Second hand Ive heard a friend is quite pleased and the diamond tweeter is the real deal.
9 responses Add your response
Having spent a little time with the 803D and 802D, I did not hear it the way Ez2hear did. The diamond tweeter is very smooth and very nice, the new Rohacell bass drivers give a nice tight bass and the speakers were seemless top to bottom, once they got some hours on them; I greatly enjoyed listening to both.
They sound excellent, but i'm selling mine to buy a pair of Watt puppy 7s. I'm not sure how they compare to the Sophia though, that is a cheaper speaker than the Puppy 7s. The 802Ds do sound excellent. I have a classified up for them if you are interested...
What you are experiencing is valid and you can solve that problem in a few ways or in a combination of ways. One is to remove the wheels and buy the optional spikes for your carpet, or the plastic stumps for your floor. Two is to move the speaker out 4 feet from all walls. Third is to buy a room conditioner and let it fix the problems without you having to move the speakers or change the wheels.
I think the third solution is the best, but it is also the most expensive, but if you change speakers you can use it with whatever new gear you use, and it is pretty cool that you can change your speakers' response to the room at any time to anyting you want, even just for fun. You use a mic and a computer hooked up to the room conditioner equipment to get whatever response curves you want for the room. I believe there have been recent reviews of one by TacT in magazines.
I auditioned the Wilson Sofia's and the B&W 802D's. At first I was very amazed by the Sofia's and was leaning toward buying them. However, the more I auditioned, and the more I compared the two, I came to the conclusion that the B&W is (IMHO) the better speaker. The Sofia's began to sound very bright...and sort of gimmicky. At first, I was lured into the bright sound of the Wilson's but after more and more listening they just didn't hold up (too bright). I had a chance to compare the B&W's side by side with the Sofia's at three different locations and with many types of music. In the end, I bought the B&W's and they are wonderful, especially with lots of clean power they love. To sum it up, the sofia's had a sound of their own (very bright and tight), the B&W's seem to simply reproduce exactly what was fed to them. They are great speakers and I am not sorry I chose them over the Sofia's...in fact, I feel I did my homework and worked my way through "initial" reactions and the political hype. You should buy what you like but give yourself time. A few years ago I would have bought the sofia's right away. I am glad that I spent the time and work to find, for me, what I believe is a speaker I can live with in my home for a good number of years.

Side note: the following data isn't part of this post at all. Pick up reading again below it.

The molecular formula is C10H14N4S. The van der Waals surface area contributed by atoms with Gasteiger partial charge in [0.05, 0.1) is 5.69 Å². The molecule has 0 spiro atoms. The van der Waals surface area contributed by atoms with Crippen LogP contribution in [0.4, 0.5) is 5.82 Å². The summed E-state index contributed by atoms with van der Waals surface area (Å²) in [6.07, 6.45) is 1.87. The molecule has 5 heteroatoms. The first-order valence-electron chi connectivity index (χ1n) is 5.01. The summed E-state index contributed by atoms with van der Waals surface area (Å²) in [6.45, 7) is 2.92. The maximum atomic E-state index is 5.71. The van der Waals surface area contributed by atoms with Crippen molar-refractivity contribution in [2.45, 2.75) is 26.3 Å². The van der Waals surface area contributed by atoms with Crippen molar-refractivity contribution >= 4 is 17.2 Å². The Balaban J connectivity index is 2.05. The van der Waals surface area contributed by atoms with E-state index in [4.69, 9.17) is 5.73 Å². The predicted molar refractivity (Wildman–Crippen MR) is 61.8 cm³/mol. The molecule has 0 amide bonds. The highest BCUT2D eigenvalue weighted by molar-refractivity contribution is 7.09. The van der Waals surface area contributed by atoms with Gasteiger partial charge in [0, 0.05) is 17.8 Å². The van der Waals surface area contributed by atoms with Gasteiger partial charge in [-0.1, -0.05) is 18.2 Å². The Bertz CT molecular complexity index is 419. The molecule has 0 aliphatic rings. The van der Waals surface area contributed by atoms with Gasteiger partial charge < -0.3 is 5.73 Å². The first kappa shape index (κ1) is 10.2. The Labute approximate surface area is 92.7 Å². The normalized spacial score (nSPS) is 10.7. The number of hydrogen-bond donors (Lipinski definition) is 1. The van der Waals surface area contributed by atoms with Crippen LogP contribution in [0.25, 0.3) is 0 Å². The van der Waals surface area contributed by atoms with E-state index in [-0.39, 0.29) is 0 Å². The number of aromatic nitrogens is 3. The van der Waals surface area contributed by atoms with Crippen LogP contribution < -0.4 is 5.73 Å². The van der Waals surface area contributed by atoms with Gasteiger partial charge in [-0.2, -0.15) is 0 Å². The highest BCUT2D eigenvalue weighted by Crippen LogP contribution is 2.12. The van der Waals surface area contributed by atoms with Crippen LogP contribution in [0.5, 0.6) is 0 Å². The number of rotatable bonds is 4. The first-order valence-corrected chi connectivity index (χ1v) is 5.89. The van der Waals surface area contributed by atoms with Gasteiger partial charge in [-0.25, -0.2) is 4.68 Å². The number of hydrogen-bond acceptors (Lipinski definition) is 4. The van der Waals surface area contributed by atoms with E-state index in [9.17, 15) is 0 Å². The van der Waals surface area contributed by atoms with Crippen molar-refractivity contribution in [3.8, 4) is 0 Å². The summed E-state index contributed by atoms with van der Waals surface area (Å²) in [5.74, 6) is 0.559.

I agree with Jppenn,
If I had taken my time and auditioned the Watt Puppy 7s more with other equipment, in particular Ayre equipment, I would have saved up and bought those instead of impulsively buying the 802Ds.
I love the 802D sound, it is very neutral and thus true to the recordings you play on them (also very revealing), but that same neutrality causes them to play a little flat and one dimensional, whereas the Wilson Audio Watt Puppy 7 has a deep 3 dimensional soundstage in comparison. The Watt puppy 7 is almost twice the price of the 802D though.
I did however look into trading the 802D up for a 800D, but I found I experienced the same problem with the 800D even though it had more detail and precision of image it still lacked dimensionality, and this was with it connected to an expensive Halcro amp and the expensive dCS stack. I have not tried the 802D or 800D connected to Ayre gear though, and perhaps that would make a difference, but I doubt it since Halcro is noted as having a very large 3 dimensional soundstage. This is why I am selling my 802D almost brand new and in mint condition, to put the money towards the Watt Pupp 7...